At the start of 2017, London hair sculptor Tuttii Fruittii and her partner Toni Tits opened their first bricks and mortar salon in Deptford. Catering for all genders and hair types, transformation and self-expression through colour is at the centre of their philosophy. “That’s what we pass on to the clients – to feel free to play with your identity”, Toni explains. Tuttii adds, “I think with all the evil that’s happening in the world at the moment it’s nice to keep positive and colourful. It’s nice to lighten up the world a little bit”.
On the origins of the clown motif, Tuttii explains, “I just love the whole outrageous, mischievous performance side to clowns, of not taking life too seriously and being able to have a laugh”. The act of performance is a central part of their lives, when they are not at the salon they perform as video art duo CandyKONK, and are part of all-female ‘urban tribe’ Haus of Sequana, who have brought their multi-sensory performances to art venues including the Barbican Centre and Wellcome Collection.
Tuttii is the hairdresser at the helm of the salon, while Toni handles the visual side of the Tuttii Fruittii brand. Named ‘Tuttii Fruittii LONDON The LadyBoi KLOWN Hairsculptors’, the salon is the latest incarnation of their business, which has existed in various forms over the years – none of them conventional. For the last 4 years, Tuttii ran her salon out of a caravan which she transformed into a unique hair studio. Until recently, it was located in the schoolyard of the former Tidemill School in Deptford where she, along with several other artists, lived as property guardians. They were forced to leave the school and caravan when redevelopment of the area led to the school facing demolition to make way for luxury flats. A sad but increasing reality for many Londoners, Tuttii and Toni reflect on the crippling effect of rapid gentrification on small independent businesses like theirs. “It’s so hard to start a business in London and have the money to survive” Toni says, “there are so many people with brilliant ideas and they just can’t make them happen. That caravan was a really amazing gift for us. Without those 4 golden years of building a business and name for ourselves we wouldn’t be here today”. Tuttii adds, “alternative creative spaces are becoming so hard to find in London. Everything is so controlled now, every piece of land has got something happening on it”.
In a happy twist of fate, the barbershop which Tuttii had had her eye on for years became available to rent at the exact same time that they were forced to leave the school. “Literally as soon as we were evicted we saw the sign in the window for this shop” Tuttii explains, “it was a bit of a blessing in terms of timing. I used to walk past this shop nearly every day and I’d always say, “this is going to be my shop one day” and it was just amazing that the universe delivered”.
“I just love the whole outrageous, mischievous performance side to clowns, of not taking life too seriously and being able to have a laugh.”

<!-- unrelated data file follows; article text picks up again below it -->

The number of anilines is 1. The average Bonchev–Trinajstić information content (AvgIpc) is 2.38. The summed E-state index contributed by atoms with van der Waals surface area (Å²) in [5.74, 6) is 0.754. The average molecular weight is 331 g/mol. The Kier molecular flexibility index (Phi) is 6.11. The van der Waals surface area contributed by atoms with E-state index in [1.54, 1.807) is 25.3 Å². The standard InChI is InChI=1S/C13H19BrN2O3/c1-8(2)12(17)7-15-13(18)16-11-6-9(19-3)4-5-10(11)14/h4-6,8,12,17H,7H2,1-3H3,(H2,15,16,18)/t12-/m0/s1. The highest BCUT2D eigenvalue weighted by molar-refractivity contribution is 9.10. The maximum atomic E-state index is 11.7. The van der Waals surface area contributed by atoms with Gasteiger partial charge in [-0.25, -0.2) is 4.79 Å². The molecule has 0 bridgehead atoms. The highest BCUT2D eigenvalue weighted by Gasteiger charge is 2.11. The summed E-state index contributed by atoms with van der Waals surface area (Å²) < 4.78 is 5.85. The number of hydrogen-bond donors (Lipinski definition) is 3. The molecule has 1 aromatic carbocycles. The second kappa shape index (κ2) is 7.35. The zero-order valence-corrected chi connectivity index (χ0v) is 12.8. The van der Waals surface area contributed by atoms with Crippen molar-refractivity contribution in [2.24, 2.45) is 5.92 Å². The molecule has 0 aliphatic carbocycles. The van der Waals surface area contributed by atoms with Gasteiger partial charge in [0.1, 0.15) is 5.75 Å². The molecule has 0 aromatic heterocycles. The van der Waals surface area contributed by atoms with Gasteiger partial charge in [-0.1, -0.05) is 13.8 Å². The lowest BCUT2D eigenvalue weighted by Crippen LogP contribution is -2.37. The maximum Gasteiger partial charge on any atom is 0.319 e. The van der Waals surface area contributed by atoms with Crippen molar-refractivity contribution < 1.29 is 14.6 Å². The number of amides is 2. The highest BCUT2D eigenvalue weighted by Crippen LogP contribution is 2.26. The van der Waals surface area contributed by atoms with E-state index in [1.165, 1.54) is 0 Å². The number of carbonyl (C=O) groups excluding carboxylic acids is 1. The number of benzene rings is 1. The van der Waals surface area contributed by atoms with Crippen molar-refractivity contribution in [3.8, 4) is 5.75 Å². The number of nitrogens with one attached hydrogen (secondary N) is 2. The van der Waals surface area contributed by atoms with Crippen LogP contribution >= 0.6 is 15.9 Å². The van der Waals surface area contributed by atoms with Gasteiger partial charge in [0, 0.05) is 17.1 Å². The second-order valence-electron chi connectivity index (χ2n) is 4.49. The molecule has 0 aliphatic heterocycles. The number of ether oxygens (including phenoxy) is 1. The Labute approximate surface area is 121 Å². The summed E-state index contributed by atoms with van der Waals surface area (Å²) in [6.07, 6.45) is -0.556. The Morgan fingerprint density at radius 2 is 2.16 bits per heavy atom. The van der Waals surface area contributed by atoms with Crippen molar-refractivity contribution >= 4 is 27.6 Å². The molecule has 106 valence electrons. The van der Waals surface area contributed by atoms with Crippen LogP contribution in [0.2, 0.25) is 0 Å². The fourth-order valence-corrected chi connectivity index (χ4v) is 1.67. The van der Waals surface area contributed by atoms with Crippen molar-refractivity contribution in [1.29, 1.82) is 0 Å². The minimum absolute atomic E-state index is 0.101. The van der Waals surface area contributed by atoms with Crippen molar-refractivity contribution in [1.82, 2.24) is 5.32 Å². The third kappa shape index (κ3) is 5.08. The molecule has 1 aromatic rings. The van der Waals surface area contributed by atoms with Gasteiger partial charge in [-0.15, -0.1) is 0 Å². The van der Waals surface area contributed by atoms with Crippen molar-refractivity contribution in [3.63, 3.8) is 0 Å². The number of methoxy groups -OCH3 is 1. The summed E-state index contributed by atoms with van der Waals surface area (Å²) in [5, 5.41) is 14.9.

Going back to the very beginning, where did the name Tuttii Fruittii come from? Tuttii: Years ago I met a group of sisters at the Stone Circle in Glastonbury. I used to wear a lot of African prints and colourful headscarves, similar to Carmen Miranda. One of the girls, Lady G, used to say “oh it’s the Tuttii Fruittii girl” and the name just kind of stuck. I never actually say to anyone what my official name is, I always like to be called Tuttii, my other name doesn’t really feel like me.
How instrumental would you say London has been to the salon and your movement as a whole? Tuttii: London is a big part of who I’ve become. When I was living in Portsmouth I felt really trapped. You know what it’s like in small towns, it’s quite judgemental, and people don’t really express themselves like they do here. As soon as I came to London I literally exploded. You can be who you want here, no one judges you, especially in Deptford. You can do what the hell you want and no one will blink an eye. I just felt so at home straight away, like I could finally breathe and just be myself.
What’s your clientele like? Tuttii: To be honest it really varies; it will go from one extreme to another. I have a lot of older ladies and guys who want more classic hairstyles, and then the other side of the spectrum is really extreme in terms of hairstyles for performers, artists, queer and trans people – it’s a total mix.
Toni: You’ll get a day when you have someone who is really colourful and creative, sitting next to an older local Deptford person and they’re chatting away to each other. It’s really nice for everyone to be able to connect in one space.
How would you describe your approach to hair? Tuttii: I’d say it really depends on the client. If I were doing something more extreme I would probably look at their hair more like a canvas. I would layer it up and create different shapes and angles like a sculptor would. That’s how I like to do hair.
In a way it’s better than a canvas because it grows back!
Tuttii: Exactly! The possibilities are endless!
Tuttii Fruittii LONDON The LadyBoi KLOWN Hairsculptors is at 2c Douglas Way, SE8 4AG, London
Video Antonio Celotto Photography Panos Damaskinidis Interview Emma de Clercq
“From writing the play, I’m aware of how vast, nuanced, beautiful and delicate barbershops can be. Also, how ridiculously funny, over the top, exaggerated and naturally theatrical those spaces are.” – Inua Ellams